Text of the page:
Release AVALANCHE: Spelunky, Papers, Guacamelee

And yet somehow the game manages to be even drearier than it looks. In a good way.

Are you ready to be positively buried under amazing games? Well too bad. Games are largely distributed via non-physical means now, and that’s a weird thing to do with them anyway. Take your sick, fetishistic disc orgies somewhere else. (Note: RPS does not actually discriminate against fetishes. Just physical media.) There are, however, a lot of brand new, positively excellent games suddenly populating our hobby’s infinitely expanding sea, and you should really just probably play all of them. I quite liked what I played of Papers, Please, the consolefolk enjoyed Guacamelee, and everybody with air in their lungs and a beating heart in their chest loves Spelunky.

All three have snazzy new trailers, so take off your reading glasses and put on your scrutinizing monocles:

I think I just want to write Spelunky poetry all day now. Can that be my job? Jim, can I just stop reporting game news and [No. – Ed].

Papers, Please is a fairly standard release from a features standpoint (it is, however, anything but in every other way; we’ll have more about the dystopic document thriller soon, but please please please just play it) while Spelunky and Guacamelee bring over a bevy of new bits and bobs served up all special-like for PC.

Probably coolest of all, Spelunky gets randomly generated daily challenges in addition to a standard suite of Steam features like achievements, trading cards, and leaderboards. Guacamelee, meanwhile, will load your chips with a special “El Infierno” expansion, Steam achievements, Big Picture support, cloud saves, and custom costume swapping via Steam Workshop.

All three are out right now, and they’re each great in different ways: Spelunky for randomly generated roguelike madness, Guacamelee for crunchy combo-based combat, and Papers Please for making you feel horrible about your own morals. Take your pick. Regardless, you are probably going to have a great weekend. Glory to Arstotzka. And also hooray videogames!


  1. JoeGuy says:

    Don’t discourage those disc fetishisists
    Disc’s have got all the curves…

  2. Lars Westergren says:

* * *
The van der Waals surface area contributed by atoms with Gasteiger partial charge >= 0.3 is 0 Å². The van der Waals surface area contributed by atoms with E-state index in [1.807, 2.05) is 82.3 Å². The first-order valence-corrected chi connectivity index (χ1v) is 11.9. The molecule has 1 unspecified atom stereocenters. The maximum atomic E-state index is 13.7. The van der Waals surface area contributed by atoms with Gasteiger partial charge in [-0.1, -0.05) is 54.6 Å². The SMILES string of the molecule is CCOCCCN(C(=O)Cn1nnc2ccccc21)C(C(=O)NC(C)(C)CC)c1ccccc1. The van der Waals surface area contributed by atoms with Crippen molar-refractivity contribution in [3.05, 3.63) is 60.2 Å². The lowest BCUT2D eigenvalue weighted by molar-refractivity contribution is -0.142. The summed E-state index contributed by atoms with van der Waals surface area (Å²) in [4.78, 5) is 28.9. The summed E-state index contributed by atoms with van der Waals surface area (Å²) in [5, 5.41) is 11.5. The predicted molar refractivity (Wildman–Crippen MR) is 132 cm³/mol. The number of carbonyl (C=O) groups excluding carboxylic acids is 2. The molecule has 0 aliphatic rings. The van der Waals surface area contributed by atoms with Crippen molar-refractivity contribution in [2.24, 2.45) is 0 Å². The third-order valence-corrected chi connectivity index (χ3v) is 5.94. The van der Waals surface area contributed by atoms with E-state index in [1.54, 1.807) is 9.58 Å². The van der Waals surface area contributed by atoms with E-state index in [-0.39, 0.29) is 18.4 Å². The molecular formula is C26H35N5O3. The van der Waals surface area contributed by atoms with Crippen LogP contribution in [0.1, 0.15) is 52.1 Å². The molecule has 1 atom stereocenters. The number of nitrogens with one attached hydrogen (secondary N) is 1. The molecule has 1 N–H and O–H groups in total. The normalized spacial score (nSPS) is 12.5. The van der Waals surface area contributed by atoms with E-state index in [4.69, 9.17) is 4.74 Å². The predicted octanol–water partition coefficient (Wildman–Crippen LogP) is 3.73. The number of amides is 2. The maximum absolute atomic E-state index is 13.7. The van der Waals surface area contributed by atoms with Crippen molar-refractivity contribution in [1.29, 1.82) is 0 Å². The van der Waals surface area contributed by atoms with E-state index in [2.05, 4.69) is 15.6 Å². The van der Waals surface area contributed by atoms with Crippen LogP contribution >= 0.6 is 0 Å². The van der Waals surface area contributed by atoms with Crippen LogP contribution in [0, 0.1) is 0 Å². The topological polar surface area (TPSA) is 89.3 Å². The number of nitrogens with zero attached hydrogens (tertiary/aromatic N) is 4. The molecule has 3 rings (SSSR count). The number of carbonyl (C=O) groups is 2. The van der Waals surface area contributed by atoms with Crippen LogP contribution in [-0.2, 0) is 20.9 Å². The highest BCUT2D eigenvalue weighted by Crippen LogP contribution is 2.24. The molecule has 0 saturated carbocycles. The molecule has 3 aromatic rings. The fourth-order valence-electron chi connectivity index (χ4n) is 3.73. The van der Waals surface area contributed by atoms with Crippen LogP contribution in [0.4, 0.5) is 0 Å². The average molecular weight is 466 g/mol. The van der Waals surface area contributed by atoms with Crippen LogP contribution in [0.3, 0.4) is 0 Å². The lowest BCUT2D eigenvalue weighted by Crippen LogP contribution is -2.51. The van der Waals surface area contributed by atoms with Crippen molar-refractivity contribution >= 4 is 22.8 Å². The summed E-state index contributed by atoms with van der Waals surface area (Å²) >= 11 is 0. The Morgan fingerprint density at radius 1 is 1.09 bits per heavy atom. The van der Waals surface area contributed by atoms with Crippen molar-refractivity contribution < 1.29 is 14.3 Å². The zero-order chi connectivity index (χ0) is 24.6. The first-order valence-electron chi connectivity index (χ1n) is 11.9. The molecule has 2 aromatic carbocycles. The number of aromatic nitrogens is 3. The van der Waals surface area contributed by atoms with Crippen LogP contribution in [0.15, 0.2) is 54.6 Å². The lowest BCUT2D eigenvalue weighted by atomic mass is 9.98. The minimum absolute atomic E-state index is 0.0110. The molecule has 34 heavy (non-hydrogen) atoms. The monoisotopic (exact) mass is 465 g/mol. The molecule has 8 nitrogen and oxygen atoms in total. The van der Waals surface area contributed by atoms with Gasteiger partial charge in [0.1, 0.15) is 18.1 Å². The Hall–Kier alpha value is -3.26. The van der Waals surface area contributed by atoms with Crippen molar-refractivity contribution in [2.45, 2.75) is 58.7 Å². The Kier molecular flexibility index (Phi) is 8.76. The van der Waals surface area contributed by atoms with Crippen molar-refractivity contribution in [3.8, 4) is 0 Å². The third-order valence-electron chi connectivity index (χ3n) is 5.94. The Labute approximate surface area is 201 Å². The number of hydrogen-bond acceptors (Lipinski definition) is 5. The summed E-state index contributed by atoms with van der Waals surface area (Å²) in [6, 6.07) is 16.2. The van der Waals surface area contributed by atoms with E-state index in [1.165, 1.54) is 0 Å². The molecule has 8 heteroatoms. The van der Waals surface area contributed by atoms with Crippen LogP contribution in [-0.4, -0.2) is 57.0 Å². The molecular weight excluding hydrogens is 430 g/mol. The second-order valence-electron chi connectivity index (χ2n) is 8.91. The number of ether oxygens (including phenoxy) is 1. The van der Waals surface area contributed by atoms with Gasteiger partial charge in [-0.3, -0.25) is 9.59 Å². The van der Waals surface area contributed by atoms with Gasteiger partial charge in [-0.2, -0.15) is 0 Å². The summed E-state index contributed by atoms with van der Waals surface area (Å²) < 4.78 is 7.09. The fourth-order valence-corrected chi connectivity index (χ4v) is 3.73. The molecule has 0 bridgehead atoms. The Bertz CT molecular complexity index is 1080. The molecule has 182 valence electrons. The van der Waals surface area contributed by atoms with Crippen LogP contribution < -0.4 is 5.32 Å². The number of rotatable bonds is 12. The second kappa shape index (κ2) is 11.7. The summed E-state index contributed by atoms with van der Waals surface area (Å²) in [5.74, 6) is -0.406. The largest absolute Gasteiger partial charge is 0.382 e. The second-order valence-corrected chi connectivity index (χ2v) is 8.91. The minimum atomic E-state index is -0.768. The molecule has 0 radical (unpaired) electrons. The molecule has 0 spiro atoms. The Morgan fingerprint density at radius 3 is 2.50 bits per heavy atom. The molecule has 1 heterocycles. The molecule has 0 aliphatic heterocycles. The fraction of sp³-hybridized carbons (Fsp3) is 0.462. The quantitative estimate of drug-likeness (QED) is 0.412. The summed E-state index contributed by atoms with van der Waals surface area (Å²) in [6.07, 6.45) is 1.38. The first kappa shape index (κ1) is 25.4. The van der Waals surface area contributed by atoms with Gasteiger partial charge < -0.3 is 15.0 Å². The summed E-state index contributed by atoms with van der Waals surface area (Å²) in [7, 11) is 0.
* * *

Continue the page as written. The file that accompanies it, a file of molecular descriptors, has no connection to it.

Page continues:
And next week the strategy fans gets Europa Universalis 4 and Space Hulk. Argh.

  3. jezcentral says:

    Wait, RPS has a (poetry-hating) editor?

  4. AlexStoic says:

    Been waiting for Papers Please since hearing about it (waited for the final version). I’m really, really impressed with that game. The gameplay itself ramps up in unexpectedly thoughtful ways, the players motivations are perfect, and just to mention it, I don’t think most players will appreciate the degree of difficulty involved in making a game like that, and it’s very polished to boot. Hope it does well, he deserves it.

  5. zain3000 says:

    I enjoyed what I played of the Papers, Please demo a few months back but it kept hanging up when I reached a certain point. I’m sure that’s been fixed by now. Since the dev stated that a Linux version is planned, I’ll just wait for that one before laying down the cash.

  6. Romanator0 says:

    Megabyte Punch was just released on the 6th. It’s a pretty neat Smash Bros type game where you play a robot and can switch out body parts and abilities.

  7. Aaax says:

    No mention of inquisitor?

    • UncleLou says:

      That was released many, many months ago on GoG, so Steam is just a bit late.

      edit. Actually almost a year ago, September 2012.

  8. Muzman says:

    I must be the only person in the world who doesn’t care a whit for Spelunky.

    • UncleLou says:

      Well, not really. In every review I’ve seen there’s a few people who say they don’t care for it.

      It’s lovely, though.

      Anyway, we live in crazy times. I had Steam opened last night and was wondering what I should buy first.

    • AngelTear says:

      Me too.

      With all the hype for it, I feel like I am missing some piece of information that generated that hype in the first place. I mean, from what I’ve seen, it’s just a 2D side-scrolling game? A bit like Cave Story, maybe? I mean, it’s probably nice and enjoyable, but everyone is talking about it as if it’s the next masterpiece of indie gaming, and I just don’t get it.

      • squareking says:

        The only way to properly get hype would be to play the original. Less Cave Story, more roguelite platformer with lots of charm.

        link to

      • tsff22 says:

        For me, its because of two things mainly.

        1. I played the original version and greatly enjoyed it, so I was eager to try out the remake.

        2. I am a HUGE fan of Roguelikes. I’ve been playing Isaac, Dredmor, Crawl and The Pit in recent weeks, so Spelunky seemed like a good addition to my collection.

  9. gravity_spoon says:

    Surprising how RPS bandwagons DRM-free and not a single link to GOG in that article, when Spelunky and Papers Please are on it.

    • UncleLou says:

      Not commenting on your point as such, but it should be pointed out that the GoG version of Spelunky lacks the Daily Challenge mode, unfortunately.

      • gravity_spoon says:

        Yep. I think that’s because it is being supported by Steamworks feature as far as I can tell. Nonetheless, both the games I mentioned also got released over GOG and that fact was overlooked in this article pretty much.

      • Deadly Habit says:

        Yea GOG users kind of got the shaft on the daily challenge feature.

        • gravity_spoon says:

          Being an idealist comes at a cost. One that we decided to pay (but would rather not).

      • The Random One says:

        GoG really got shafted on this one. Buying Papers, Please on the Humble Store gets you a DRM-free download, more money for the dev, AND a Steam key if you so desire. I think the same’s with Spelunky; I know it’s happened with several indie titles, like Kentucky Route Zero and Don’t Starve. There’s literally no reason to get these on GoG other than wanting to give GoG your money.